Tag Archives: Department of Interior

Law and Power

The fundamental disconnect among Hawaiians today is that between law and power. As I noted in Sovereignty and Mental Models, “one side [the independence movement] sees law as the driving force behind Hawaiʻi’s ʻlimits and opportunities,’ the other [Fed rec] sees only power.” What is needed is an analysis that bridges these two ways of looking at our political reality. The Slovenian philosopher Slavoj Zizek offers one such analysis. He uses film as a gauge of the state of contemporary political ideology, but in doing so, shows our relationship with our respective governments – whether democratic or totalitarian.* He often uses films that appear to have liberal themes to show underlying, conservative, anti-democratic “micro-textures.”

Slavoj Zizek

Zizek shows that embedded in ostensible democratic narratives are fascist or totalitarian undercurrents. In relation to even our most democratic governments – those with free media, checks and balances, etc. – we hear (and have a sublimated desire to hear) the message that our governments “do what [they] like.” 

This was seen in the armed police at the (ostensibly democratic) hearings of the Department of Interior on Oʻahu this week. It is seen in the passive acceptance of the governments violations of its own law at the Federal (some say we are in a post-constitutional era) and State levels. Dismissals of the legal arguments of sovereignty activists and scholars are tantamount to saying that our society is not run by the rule of law.

Using the psychoanalytic theories of Jacques Lacan, Zizek shows that we all have “fascist dreams.” It is as if we have a public and a private life in our own minds – a sublimated consciousness that we hide even from ourselves. For Hawaiians, our tradition is not one of democracy, so it takes conscious effort to become process-oriented. This is a worthy effort, otherwise we unconsciously  take on the attitude of Lorrin Thurston, who said in the formation of the Republic of Hawaiʻi, “we will shut out from participation all those who are not with us.” By bringing these subconscious tendencies to our own awareness, we can consciously decide which path to take for ourselves and the nation: one of law or of pure power.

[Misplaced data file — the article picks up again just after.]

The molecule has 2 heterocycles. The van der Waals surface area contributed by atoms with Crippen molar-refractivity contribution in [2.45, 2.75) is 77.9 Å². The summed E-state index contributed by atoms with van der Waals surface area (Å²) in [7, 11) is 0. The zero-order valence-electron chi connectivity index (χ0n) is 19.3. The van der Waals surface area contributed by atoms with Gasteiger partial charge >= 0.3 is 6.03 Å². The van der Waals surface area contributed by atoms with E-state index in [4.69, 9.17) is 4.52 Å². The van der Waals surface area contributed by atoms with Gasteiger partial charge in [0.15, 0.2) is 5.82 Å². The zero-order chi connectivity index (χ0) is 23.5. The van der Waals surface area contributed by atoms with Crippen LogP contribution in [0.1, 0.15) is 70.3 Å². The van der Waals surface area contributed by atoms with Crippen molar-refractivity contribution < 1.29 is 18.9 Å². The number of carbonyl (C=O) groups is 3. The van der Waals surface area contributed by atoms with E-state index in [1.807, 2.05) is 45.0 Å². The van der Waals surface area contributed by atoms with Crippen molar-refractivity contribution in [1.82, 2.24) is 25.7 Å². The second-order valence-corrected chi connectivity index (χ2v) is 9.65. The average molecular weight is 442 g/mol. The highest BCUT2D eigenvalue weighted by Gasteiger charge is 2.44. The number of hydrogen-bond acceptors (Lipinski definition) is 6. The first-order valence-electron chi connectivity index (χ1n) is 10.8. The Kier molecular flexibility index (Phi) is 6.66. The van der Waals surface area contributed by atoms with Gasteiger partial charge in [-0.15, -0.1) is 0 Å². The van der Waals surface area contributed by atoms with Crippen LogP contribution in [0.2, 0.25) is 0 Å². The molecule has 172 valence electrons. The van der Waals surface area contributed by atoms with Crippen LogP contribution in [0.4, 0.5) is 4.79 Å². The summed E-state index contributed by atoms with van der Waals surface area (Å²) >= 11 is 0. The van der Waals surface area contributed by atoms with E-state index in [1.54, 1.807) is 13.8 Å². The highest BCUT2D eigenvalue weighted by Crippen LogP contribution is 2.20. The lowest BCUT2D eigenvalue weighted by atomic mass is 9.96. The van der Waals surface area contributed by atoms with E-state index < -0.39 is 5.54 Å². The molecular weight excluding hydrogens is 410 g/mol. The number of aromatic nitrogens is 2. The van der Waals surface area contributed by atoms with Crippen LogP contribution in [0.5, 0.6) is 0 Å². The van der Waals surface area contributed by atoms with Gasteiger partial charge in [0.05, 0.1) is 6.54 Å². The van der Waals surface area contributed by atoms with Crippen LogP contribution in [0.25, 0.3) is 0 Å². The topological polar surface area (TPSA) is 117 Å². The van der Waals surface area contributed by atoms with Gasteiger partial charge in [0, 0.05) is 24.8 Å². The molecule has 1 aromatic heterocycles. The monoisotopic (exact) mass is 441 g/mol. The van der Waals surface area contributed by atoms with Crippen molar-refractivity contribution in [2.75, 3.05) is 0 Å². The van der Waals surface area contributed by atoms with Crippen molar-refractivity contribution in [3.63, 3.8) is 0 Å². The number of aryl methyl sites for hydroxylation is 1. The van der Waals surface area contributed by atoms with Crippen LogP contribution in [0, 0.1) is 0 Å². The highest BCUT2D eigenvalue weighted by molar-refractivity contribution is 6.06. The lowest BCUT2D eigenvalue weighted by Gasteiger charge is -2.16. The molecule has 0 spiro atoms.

* Films Zizek analyses include The Sound of Music and Titanic.

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First Hearing: Dept. of Interior – Honolulu

This is a quick summary of what I was able to catch from the June 23rd  hearing. 

At the Capitol building today, the independence movement was out in force. I had the sense that support independence was growing, but it was hard to back up with numbers. Even the petition supporting Kamanaʻopono Crabbe, the closest thing to a referendum on independence, topped out at twenty-eight hundred. But today seemed to show that independence is gaining a kind of consensus support – either that, or independence supporters like attending hearings.

I will say that to the Department of Interior’s (DOI) credit, the last hearing on Federal recognition was in 2001 – in thirteen years this was the first hearing on the issue.

The trick with the rule change proposed by the DOI is that most Hawaiians, even most fervent independence supporters, favor protecting existing entitlements. So how can that be done while preventing a Federal recognition government from forming? Paraphrasing a statement from Movement for Aloha No ka ʻĀina (MANA), Professor Jonathan Osorio had what I thought was the best solution to this predicament: Interior should protect entitlements directly without forming a government-to-government relationship with the native Hawaiian community.

A talking point sent out by Hawaiian Kingdom blog seemed to have reached a broad audience. A fairly large proportion of those giving testimony asked “by what authority is the Interior Department here?” Almost verbatim.

I wasn’t present for the entire hearing, but while I was there, only two spoke in favor of the rule change – one was Native Hawaiian Roll Commissioner Naʻalehu Anthony, who said that while he and Governor Waiheʻe were well aware of the historical issues others raised, he wanted the issue to stop with his generation. He stated, to applause, “I no like just leave this for my son.” He recalled being at similar hearings as a child. Another was a woman working in an industry related to tourism. She emphasized the need for a strong economy underlying a sovereign government and urged a respectful discourse. Apparently, Collette Machado spoke in favor, sparking a spontaneous outbreak of the national anthem  Hawaiʻi Ponoʻī.

When Andre Perez asked how many people were involved in the prior nation-building efforts, at one point only OHA trustees raised their hands.

Both Henry Noa and Prof. Noelani Goodyear-Kaʻōpua questioned the “reestablishing of a relationship” between the two governments, when no relationship existed other than the treaty relationships with the Kingdom. Goodyear-Kaʻōpua called the process a small first step, but asked DOI to recognize that “you are on our land.” She also proposed free, prior and informed consent and neutral international monitoring. Several also reminded DOI that Hawaiʻi was a neutral, multi-ethnic country whose non-native citizens were being disenfranchised.

The reaction of the panel was difficult to discern, since they did not speak, but when told that they were “pawns” of their government, one speaker commented on the expressions of the panel, which seemed dubious.

Laulani Teale and Liko Martin sang their testimony

Laulani Teale and Liko Martin sang their testimony

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